2-mill tax to stay despite citizen concerns
By Monroe Roark
The 2-mill tax levied to support the Henry County Water Authority cannot be taken away until more than $200 million in debt is erased.
That was the opinion given to the Board of Commissioners at its June 6 regular meeting by an attorney who has been closely involved in the HCWA’s various bond issues over the past several years.
County attorney Patrick Jaugstetter began a presentation on the matter by informing the board that the water authority’s current indebtedness is about $203 million, with annual debt service totaling about $22 million. The last of the loans relating to those obligations is to be paid off in 2030, he said.
Jim Henderson, who according to Jaugstetter, has served as bond counsel for most if not all of the HCWA bond issues now outstanding, then stepped up and gave a more detailed rundown of what can and cannot be done regarding the tax, which several citizens have repeatedly spoken out against and urged commissioners to call for a referendum to remove it.
A 1968 constitutional amendment approved by voters created the 2-mill tax to build out and support the water and sewer system, Henderson said, and it was later continued to the present. The last HCWA bond issue was in 2011.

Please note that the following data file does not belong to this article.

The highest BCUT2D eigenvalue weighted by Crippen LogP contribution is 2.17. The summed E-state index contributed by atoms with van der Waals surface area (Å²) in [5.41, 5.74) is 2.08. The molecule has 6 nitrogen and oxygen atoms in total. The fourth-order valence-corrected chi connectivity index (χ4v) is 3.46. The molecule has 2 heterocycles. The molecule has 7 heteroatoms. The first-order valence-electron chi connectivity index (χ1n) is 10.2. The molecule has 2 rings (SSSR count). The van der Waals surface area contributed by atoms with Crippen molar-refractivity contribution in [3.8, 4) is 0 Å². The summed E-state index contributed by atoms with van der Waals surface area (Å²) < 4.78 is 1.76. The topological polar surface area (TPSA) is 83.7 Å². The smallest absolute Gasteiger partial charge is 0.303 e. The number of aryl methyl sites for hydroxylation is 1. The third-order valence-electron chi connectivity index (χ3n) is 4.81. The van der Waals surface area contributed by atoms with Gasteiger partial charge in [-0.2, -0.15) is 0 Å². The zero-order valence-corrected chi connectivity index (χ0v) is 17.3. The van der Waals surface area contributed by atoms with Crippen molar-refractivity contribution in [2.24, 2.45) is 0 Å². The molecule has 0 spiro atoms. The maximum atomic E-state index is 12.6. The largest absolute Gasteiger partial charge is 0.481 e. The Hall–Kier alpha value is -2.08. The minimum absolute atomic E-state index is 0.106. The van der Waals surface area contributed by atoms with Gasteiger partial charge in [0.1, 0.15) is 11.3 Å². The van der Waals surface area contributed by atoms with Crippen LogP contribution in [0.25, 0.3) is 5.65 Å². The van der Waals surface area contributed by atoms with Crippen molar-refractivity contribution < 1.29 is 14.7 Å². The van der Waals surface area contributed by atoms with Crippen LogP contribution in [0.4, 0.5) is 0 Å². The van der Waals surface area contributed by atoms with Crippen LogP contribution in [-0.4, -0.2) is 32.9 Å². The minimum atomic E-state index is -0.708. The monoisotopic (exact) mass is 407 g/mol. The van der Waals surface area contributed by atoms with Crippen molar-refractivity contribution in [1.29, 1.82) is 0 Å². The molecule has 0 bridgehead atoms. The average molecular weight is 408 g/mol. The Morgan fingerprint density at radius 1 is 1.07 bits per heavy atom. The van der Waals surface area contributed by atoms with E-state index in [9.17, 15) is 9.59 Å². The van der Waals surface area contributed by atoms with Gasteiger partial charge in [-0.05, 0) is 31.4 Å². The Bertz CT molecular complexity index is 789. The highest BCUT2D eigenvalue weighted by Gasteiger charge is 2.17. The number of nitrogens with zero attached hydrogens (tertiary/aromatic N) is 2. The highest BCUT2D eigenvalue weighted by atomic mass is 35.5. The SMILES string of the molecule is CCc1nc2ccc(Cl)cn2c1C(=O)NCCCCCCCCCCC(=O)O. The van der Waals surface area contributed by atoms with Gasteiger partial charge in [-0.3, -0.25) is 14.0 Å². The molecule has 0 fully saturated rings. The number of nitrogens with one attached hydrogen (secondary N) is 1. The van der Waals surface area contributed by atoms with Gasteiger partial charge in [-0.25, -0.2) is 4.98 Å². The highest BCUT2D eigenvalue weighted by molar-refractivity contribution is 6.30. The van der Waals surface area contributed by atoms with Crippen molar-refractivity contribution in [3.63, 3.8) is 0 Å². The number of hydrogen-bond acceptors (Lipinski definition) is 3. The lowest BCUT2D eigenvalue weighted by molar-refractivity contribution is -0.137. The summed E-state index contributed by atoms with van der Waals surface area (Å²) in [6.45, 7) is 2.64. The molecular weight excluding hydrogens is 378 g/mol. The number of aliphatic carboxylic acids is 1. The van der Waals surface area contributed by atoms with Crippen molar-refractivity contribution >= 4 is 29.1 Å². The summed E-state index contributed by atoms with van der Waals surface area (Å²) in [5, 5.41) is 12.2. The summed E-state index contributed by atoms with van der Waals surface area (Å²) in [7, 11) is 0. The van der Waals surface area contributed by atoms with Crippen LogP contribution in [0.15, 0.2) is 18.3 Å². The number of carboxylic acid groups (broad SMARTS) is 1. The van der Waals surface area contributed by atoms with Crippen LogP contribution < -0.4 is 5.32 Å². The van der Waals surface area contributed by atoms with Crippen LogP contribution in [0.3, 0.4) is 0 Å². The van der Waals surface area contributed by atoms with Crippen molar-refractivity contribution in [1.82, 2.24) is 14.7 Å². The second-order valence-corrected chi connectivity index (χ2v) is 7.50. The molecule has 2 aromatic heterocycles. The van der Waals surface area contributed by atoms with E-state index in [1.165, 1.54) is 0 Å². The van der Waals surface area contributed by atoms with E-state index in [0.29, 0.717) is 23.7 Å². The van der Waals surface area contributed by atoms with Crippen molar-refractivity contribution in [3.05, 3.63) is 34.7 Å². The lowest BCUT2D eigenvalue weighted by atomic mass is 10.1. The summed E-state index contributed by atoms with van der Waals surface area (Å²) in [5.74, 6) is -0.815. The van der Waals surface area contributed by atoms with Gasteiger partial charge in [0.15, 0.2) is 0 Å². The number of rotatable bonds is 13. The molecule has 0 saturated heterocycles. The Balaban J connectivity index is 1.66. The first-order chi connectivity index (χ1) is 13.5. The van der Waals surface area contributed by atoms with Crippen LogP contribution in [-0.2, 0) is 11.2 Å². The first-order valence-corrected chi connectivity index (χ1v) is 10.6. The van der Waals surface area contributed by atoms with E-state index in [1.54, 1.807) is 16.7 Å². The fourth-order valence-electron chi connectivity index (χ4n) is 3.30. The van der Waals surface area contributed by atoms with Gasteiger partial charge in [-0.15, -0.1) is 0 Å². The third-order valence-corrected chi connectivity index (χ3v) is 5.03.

The resolution in effect is “a contract with the bond holders” that obligates the county to levy the tax throughout the life of the bonds, according to Henderson. Revenue bond law in Georgia provides that it is a contract that can be enforced, and the county would be in default not to levy the tax, he added. “Case law is replete that you can’t impair a contract,” he said.
Henderson acknowledged that there is a provision in the Georgia constitution allowing for the repeal of a constitutional amendment by referendum. But in this case the existing bond holder covenant would have to be protected.
“The law is quite clear,” he said. “It would violate the Georgia and U.S. constitutions on impairment of contract.”
Henderson said the states of New York and New Jersey sought within the past 20 years to repeal provisions requiring them to designating specific tax money for the support of their port authorities. The U.S. Supreme Court ruled that the states could repeal, but the contract on repayment of the bonds remains in force until the bonds are paid off.
“There is no way, short of retiring the bonds, to get out from under the 2-mill tax levy,” said Henderson. “The law is quite clear on this. It is not a matter of much interpretation.”
The total annual revenue from the 2-mill tax will soon approach $14 million, still far short of the amount paid every year for debt service.
Jaugstetter said HCWA officials have capital improvement plans in place for the next few decades that call for nearly $1 billion in improvements such as expansions of sewer lines and water treatment plants.